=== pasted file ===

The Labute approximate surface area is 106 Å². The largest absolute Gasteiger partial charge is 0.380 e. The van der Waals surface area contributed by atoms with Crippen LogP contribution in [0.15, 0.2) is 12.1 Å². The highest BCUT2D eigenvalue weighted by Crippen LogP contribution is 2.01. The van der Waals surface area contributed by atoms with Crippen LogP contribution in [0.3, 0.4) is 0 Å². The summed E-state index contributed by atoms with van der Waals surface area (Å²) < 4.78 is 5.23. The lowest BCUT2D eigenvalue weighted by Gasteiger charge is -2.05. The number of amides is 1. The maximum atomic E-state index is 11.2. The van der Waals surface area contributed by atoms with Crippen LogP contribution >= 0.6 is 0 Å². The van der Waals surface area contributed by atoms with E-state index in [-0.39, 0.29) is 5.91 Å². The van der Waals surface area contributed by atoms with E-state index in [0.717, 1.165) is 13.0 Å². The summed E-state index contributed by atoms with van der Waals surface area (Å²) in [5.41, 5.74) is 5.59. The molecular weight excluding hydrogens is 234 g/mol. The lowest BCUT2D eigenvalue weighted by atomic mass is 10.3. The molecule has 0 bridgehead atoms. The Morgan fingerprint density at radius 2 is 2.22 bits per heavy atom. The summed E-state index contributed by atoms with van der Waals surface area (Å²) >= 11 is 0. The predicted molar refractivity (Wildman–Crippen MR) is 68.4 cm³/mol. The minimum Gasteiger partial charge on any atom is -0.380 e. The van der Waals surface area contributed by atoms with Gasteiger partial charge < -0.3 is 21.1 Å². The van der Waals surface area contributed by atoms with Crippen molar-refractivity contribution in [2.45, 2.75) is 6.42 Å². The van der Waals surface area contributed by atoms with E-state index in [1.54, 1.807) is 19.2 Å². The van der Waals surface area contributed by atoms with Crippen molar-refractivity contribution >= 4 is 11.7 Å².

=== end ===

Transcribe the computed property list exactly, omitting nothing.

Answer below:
The Labute approximate surface area is 106 Å². The largest absolute Gasteiger partial charge is 0.380 e. The van der Waals surface area contributed by atoms with Crippen LogP contribution in [0.15, 0.2) is 12.1 Å². The highest BCUT2D eigenvalue weighted by Crippen LogP contribution is 2.01. The van der Waals surface area contributed by atoms with Crippen LogP contribution in [0.3, 0.4) is 0 Å². The summed E-state index contributed by atoms with van der Waals surface area (Å²) < 4.78 is 5.23. The lowest BCUT2D eigenvalue weighted by Gasteiger charge is -2.05. The number of amides is 1. The maximum atomic E-state index is 11.2. The van der Waals surface area contributed by atoms with Crippen LogP contribution >= 0.6 is 0 Å². The van der Waals surface area contributed by atoms with E-state index in [-0.39, 0.29) is 5.91 Å². The van der Waals surface area contributed by atoms with E-state index in [0.717, 1.165) is 13.0 Å². The summed E-state index contributed by atoms with van der Waals surface area (Å²) in [5.41, 5.74) is 5.59. The molecular weight excluding hydrogens is 234 g/mol. The lowest BCUT2D eigenvalue weighted by atomic mass is 10.3. The molecule has 0 bridgehead atoms. The Morgan fingerprint density at radius 2 is 2.22 bits per heavy atom. The summed E-state index contributed by atoms with van der Waals surface area (Å²) >= 11 is 0. The predicted molar refractivity (Wildman–Crippen MR) is 68.4 cm³/mol. The minimum Gasteiger partial charge on any atom is -0.380 e. The van der Waals surface area contributed by atoms with Gasteiger partial charge < -0.3 is 21.1 Å². The van der Waals surface area contributed by atoms with Crippen molar-refractivity contribution in [2.45, 2.75) is 6.42 Å². The van der Waals surface area contributed by atoms with E-state index in [1.54, 1.807) is 19.2 Å². The van der Waals surface area contributed by atoms with Crippen molar-refractivity contribution >= 4 is 11.7 Å².